It was the spreading of the Socialist revolution, a thing which French, English, American and German bourgeoisie didn’t want at all ( Let’s not forget they all sent troops in Russia after the armistice to help White Russian armies ) . Fortunately for them, in 1924 Stalin got the power instead of Trotsky and did the worldwide anti-revolutionary work made for them .

  5. Bonjour Phillipe (again)
    Thank you for your thought provoking response! It is a long time since I read anything about the French Revolution but think I may return to it again now. It is always interesting to return to something with a different perspective. Having just returned from Russia I am beginning to wonder if political seismic events such as the Russian Revolution matter at all given that Russia has returned to a market economy, the predominance of the bourgeoisie and the reverence of the Romanovs and a Royalist history.
    On a separate point I note your interest in the radicals François Boissel and Jacques Roux but let’s not forget that 150 years earlier England had its own proto-communists in the Levellers and the Diggers during the Civil War and that is not something that is taught in schools either.
    I enjoy your comments and responses – please continue.
    Au Revoir
    Andrew

  6. Yes I always felt a great nostalgy towards the Levellers, far too early in history they were condemned since the begining . In the same time there were proto-organized revolts from workmen in Flanders, in Germany, in Lyon . In Lyons prinery workers stood 3 years on strike, and a strike is one step ahead of a confused revolt .
    In England it seems the last significative movement was the Chartists, at least the most advanced among them . After that, there has never been a Socialist hope in the UK, due to the concessions that English capitalism was able to give to some of its workers from all the wealth coming from the Empire .
    Jacques Roux is not my idol, he was too emotionally violent to keep a clear head . Boissel is the superman . What he could find out in his prehistorical time from his action and observation amazed me, really .
    About Russia, the task was formidable from the begining, and the civil and invasion war lasting for years, killing the purest elements and diverting Trotsky from organisation task, preventing Lenin to hold his promise to stop the war, preventing any possibility of economical growth, made the thing impossible . The long disease of Lenin (shot years before by a fucking Anarchist), the military commitment of Trotsky let the sinful Stalin set his henchmen .
    From 1924 the revolutionwas dead . Another class (cast ?) of bastards had taken the power and the wealth, replacing aristocracy and Capitalists, oppressing the masses in a new way . Not only in Russia . Stalin committed the heresy of “Revolution in one single country”, an idea that every Socialist pioneer knew was absurd .
    After Zinoviev had made the last chance of a German revolution abort in 1923, Stalin deliberately led the socialist Chinese revolution of 1926 into a dead-end, into death actually . He ordered the German Communist Party to collaborate with the Nazi Party against the Social-democratic Party in the Prussian referendum of 1931 . Communist parties have always done their best to prevent any victorious revolutions everywhere . They did it in France in the 20s, in the 30s when they could stop the revolution with their allies the “Socialist” Party – since the end of XIXth century, since the scandalous agreement to the first world war, the so-called Socialist Party in France is just one of the two weapons of capitalism to cut any Socialist attempt from its roots, the other being Stalin and Stalinist organizations – when all that the masses got was a “Front Populaire” government conceding alms like the first paid holydays but saving the holly private property system of production . They did that everywhere, in Italy, in Brazil, and they did it again in 1944 France, when Stalin sent the French Communist leaderThorez back in a hurry to tell Resistance organizations to drop their guns . Those guys wanted the revolution, after having witnessed what French capitalists were able to . All the French got were our splendid Social Security laws, nationalization of energy and transports, little things which avoided real Socialism . Once more, the system was saved, and de Gaulle and Thorez worked well in the same direction .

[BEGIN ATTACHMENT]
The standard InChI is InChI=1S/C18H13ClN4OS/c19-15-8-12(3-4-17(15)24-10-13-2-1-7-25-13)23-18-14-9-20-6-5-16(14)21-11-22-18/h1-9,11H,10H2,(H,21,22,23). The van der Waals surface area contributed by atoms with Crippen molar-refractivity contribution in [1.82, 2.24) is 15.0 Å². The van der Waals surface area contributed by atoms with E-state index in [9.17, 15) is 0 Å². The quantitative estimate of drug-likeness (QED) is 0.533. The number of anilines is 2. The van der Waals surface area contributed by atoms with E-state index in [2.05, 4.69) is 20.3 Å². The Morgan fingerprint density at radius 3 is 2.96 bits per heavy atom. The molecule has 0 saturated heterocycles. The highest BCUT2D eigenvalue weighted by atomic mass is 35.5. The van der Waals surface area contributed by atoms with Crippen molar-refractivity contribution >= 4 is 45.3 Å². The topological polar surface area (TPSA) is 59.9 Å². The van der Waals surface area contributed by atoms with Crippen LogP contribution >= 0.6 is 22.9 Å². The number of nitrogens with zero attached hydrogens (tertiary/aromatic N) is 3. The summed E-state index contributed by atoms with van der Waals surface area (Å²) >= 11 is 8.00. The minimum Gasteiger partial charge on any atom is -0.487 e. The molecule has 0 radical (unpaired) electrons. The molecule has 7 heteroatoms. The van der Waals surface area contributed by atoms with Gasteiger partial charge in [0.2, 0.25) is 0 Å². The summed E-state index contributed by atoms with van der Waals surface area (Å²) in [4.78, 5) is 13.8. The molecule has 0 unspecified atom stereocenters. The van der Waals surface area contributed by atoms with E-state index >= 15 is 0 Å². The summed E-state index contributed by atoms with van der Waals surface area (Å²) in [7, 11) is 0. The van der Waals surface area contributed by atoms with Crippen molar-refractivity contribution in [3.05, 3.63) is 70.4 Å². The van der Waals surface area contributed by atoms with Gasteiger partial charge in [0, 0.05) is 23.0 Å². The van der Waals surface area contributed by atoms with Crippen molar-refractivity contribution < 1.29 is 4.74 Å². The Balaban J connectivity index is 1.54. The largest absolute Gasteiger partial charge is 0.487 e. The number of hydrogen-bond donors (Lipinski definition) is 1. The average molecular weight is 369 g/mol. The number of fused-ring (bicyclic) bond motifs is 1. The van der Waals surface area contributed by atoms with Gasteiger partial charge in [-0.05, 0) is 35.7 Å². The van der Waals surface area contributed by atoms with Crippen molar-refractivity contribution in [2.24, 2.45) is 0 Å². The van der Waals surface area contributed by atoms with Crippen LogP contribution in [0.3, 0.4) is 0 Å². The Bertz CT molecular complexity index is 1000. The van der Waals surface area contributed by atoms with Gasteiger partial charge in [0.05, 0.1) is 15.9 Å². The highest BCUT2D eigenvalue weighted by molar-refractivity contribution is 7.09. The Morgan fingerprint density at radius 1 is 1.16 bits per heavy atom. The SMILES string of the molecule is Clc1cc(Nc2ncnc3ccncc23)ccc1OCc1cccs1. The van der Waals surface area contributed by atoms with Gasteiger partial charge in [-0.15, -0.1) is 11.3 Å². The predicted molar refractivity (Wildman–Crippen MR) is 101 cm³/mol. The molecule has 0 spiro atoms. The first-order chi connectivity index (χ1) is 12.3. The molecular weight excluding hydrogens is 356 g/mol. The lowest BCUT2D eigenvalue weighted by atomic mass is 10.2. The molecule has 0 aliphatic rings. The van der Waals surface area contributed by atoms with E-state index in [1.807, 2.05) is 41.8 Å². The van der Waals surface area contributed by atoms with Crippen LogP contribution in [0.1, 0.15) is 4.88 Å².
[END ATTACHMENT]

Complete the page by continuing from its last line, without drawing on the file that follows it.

When I write Stalinism has been the best ally of Imperialism it’s not provoking, I mean it . We could verify it again in May 1968 here .
    The Nomenklatura was just another gang of oppressors, just like American stockholders, and the way ancient Apparatchiks have turned into Mafia gangs is not different than the way Al Capone’s successors have integrated official Capitalism, or vice versa . Nowadays the Mafias don’t use a hundred gunmen, they have the whole US army and the whole Russian army .
    I’m sincere : the hope of humanity has been missed several times in the past, and I’m not sure we can avoid hideous barbarity now .